Judge denies Monsanto’s motion for interlocutory appeal in herbicide lawsuit

By Sandra Lane | Aug 9, 2018

ST. LOUIS – A judge in the U.S. District Court for the Eastern District of Missouri recently denied Monsanto's motion for interlocutory appeal regarding a lawsuit accusing Monsanto of creating an “ecological disaster” involving dicamba-tolerant seed.

ST. LOUIS – A judge in the U.S. District Court for the Eastern District of Missouri recently denied Monsanto's motion for interlocutory appeal regarding a lawsuit accusing Monsanto of creating an “ecological disaster” involving dicamba-tolerant seed.  

Monsanto had filed the motion after the court had denied the company’s motion for partial summary judgment in the case, Bader Farms Inc. v. Monsanto.

In his opinion filed July 30, U.S. District Judge Stephen N. Limbaugh Jr. said, “Monsanto’s motion will be denied because this court’s order does not involve a controlling question of law appropriate for interlocutory review.” 

In addition, the judge said, “Because Monsanto wants to ask the Eighth Circuit (8th U.S. Circuit Court of Appeals) to decide its proposed questions as a matter of law, it necessarily follows that the questions are ‘questions of law’ appropriate for interlocutory review. But is this correct? Does ‘matter of law’ mean ‘question of law?’ A deeper dive suggests it does not. Thus, neither of Monsanto’s proposed questions is a question of law appropriate for interlocutory review.”

The lawsuit originated when plaintiffs Bader Farms claimed that Monsanto and BASF conspired to create an “ecological disaster” in the area where Monsanto had released its dicamba-tolerant seed in 2015 and 2016 with no dicamba herbicide. Plaintiffs allege that farmers in the area illegally sprayed an old formulation of dicamba herbicide sold by BASF that was not approved for spraying over the top of crops. The problem was that the chemical being sprayed was prone to drift to neighboring crops, thereby damaging those crops.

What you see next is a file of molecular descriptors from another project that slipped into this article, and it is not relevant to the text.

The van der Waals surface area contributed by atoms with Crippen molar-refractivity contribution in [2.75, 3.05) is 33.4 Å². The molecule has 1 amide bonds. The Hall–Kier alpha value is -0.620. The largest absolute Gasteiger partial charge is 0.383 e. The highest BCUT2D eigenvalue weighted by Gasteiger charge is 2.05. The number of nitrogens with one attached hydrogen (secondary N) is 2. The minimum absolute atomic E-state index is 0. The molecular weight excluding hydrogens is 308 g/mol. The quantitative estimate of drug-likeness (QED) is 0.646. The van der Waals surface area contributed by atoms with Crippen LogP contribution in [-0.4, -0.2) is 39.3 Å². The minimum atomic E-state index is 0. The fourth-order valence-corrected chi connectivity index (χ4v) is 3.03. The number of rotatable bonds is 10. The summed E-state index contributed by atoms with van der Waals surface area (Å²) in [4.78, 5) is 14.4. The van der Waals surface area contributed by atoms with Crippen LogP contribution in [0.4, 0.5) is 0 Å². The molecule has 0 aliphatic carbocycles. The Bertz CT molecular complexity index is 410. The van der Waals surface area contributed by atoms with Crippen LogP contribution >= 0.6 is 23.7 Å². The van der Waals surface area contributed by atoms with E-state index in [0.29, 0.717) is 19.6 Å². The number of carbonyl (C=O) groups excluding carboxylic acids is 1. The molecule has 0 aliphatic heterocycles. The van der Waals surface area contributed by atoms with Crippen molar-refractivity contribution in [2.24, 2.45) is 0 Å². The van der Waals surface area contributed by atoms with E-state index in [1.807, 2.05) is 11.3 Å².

The threat of more crop damage allegedly forced owners of adjoining farms to plant Monsanto’s dicamba-tolerant seed defensively. In turn, demand for both defendants’ new dicamba herbicide increased during the 2017 growing season.

Monsanto denied any liability for any crop damage in 2015 or 2016 because the company says it did not manufacture or sell the old dicamba that allegedly damaged plaintiffs’ peach trees in those years.

Judge Limbaugh said, “As this court understands plaintiffs’ argument, why else would Monsanto market and sell dicamba-tolerant seed if not to encourage farmers to use dicamba on their crops? And in the temporary absence of Monsanto’s corresponding ‘safe’ dicamba, would not the temptation to at least some unscrupulous pigweed-plagued farmers be too great for them to resist? All in all, it seems plausible that some of those farmers would be willing to gamble on the use of an unlawful product in return for a bumper crop.”

In giving support to his decision to deny Monsanto’s motion for interlocutory appeal, Limbaugh said, “The Eighth Circuit has warned that it has long been the policy of the courts to discourage piece-meal appeals because most often they result in additional burdens on both the court and the litigants. Permission to allow interlocutory appeals should thus be granted sparingly and with discrimination.”

In conclusion, Limbaugh said, “This court’s order denying Monsanto’s motion for partial summary judgment does not involve a controlling question of law appropriate for interlocutory review. Thus, Monsanto’s motion is denied.”

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